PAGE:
If you were going to be a little unreasonable and highlight a single reason for the struggles through the first six games of the year, you probably would have pointed at defensive scheme. The Bruins ran mostly a passive, coverage-based scheme through the first six games that let some mediocre offenses have pretty decent days. UCLA seemed reluctant to blitz or press its corners, opting instead to try to limit big plays. It wasn’t a horrible defense, but it was nowhere near the defense we expected heading into the year, and the scheme issues culminated with a demolition at the hands of Oregon.
UCLA’s defense has improved dramatically since then, putting together a near-elite performance against California and then a completely elite performance against Arizona before last night’s great performance against what had been a very good USC offense. The change has been mostly predicated on significantly increased aggression in several facets of the game. First, UCLA is blitzing more than it did at the beginning of the year, particularly with its safeties. The Bruins still aren’t a blitz-happy defense, but they’re good for a handful of well-designed pressures per game. Second, UCLA is stunting its linemen and moving them around a lot more, with Owamagbe Odighizuwa, Eddie Vanderdoes, and Deon Hollins all coming from multiple spots throughout the game, which has confused several of the offensive lines UCLA has faced. Third, UCLA is pressing its corners more, which is keeping many of these quick-passing schemes from getting into a rhythm, which is allowing the defensive line time to get more pressure. The combination of these three things, along with the addition of McKinley to the pass rush, has dramatically changed the fortunes for UCLA’s defense.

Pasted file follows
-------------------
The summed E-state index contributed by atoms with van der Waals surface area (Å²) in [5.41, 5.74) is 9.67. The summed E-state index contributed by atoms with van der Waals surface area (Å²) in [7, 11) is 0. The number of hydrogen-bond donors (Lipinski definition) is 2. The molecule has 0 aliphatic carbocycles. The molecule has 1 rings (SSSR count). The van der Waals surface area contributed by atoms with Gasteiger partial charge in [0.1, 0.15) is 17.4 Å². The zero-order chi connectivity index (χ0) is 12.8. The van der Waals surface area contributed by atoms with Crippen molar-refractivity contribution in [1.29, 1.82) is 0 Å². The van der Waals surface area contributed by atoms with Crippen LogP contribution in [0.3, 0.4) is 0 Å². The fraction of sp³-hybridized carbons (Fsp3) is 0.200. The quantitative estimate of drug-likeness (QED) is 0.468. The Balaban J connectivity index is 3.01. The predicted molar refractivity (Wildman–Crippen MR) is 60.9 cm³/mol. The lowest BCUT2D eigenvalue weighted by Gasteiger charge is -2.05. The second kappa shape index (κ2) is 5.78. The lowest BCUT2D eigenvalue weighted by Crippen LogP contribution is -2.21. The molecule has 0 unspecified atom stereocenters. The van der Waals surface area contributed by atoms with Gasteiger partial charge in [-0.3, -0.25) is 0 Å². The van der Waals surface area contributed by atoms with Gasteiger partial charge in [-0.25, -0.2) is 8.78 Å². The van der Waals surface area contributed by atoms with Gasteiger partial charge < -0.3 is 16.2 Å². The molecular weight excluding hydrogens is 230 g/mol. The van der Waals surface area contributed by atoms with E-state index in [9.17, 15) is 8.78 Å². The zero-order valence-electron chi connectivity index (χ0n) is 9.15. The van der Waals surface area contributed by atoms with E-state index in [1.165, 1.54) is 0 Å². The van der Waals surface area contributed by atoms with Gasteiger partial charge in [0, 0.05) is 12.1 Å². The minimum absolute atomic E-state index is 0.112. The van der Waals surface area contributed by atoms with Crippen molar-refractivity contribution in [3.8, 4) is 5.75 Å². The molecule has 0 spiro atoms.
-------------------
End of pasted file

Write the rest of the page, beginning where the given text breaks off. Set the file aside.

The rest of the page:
Against USC, everything we just mentioned was as good as its been this year — the defensive line used stunts to devastating effect, USC’s receivers very rarely got a free release off the line of scrimmage, and UCLA used a variety of well-timed blitzes, particularly early in the game, to get Kessler rattled.
It’s exciting to think that Jeff Ulbrich has made these kinds of strides in his first year on the job, and it’ll be interesting to talk to him after the year to see if there’s anything he can take from what he learned this year in tweaking the scheme heading into 2015.
Special Teams: B
We’ll lead with Matt Mengel. Look, it obviously wasn’t great that he dropped the snap on the punt, but I understand. He’s in his first rivalry game, and a year ago he was probably playing in front of 150 people. But to then have the presence of mind to pick up the ball, run to his right, shuck a tackler, and get the ball off was really uncanny. It changed the complexion of the game, especially when USC didn’t score on the subsequent drive due to Sark being Sark. Mengel may never be an elite punter, but that was a good heads up play on what could have been a catastrophe.
UCLA’s kick coverage was excellent, and Taylor Lagace showed great awareness on Agholor’s fumbled punt. Ahmaad Harris made an excellent tackle on Adoree Jackson’s ill-advised return when the kick buried him about 8 yards deep in the end zone. Ishmael Adams didn’t have much to do in the return game as he didn’t get many good lanes, and then USC seemed to be kicking it away from UCLA on most punts.
Ka’imi Fairbairn nailed his lone field goal, though we’re still not totally sure he made his first extra point (seriously, look at that thing on replay). All in all, it was a solid, if unspectacular special teams performance.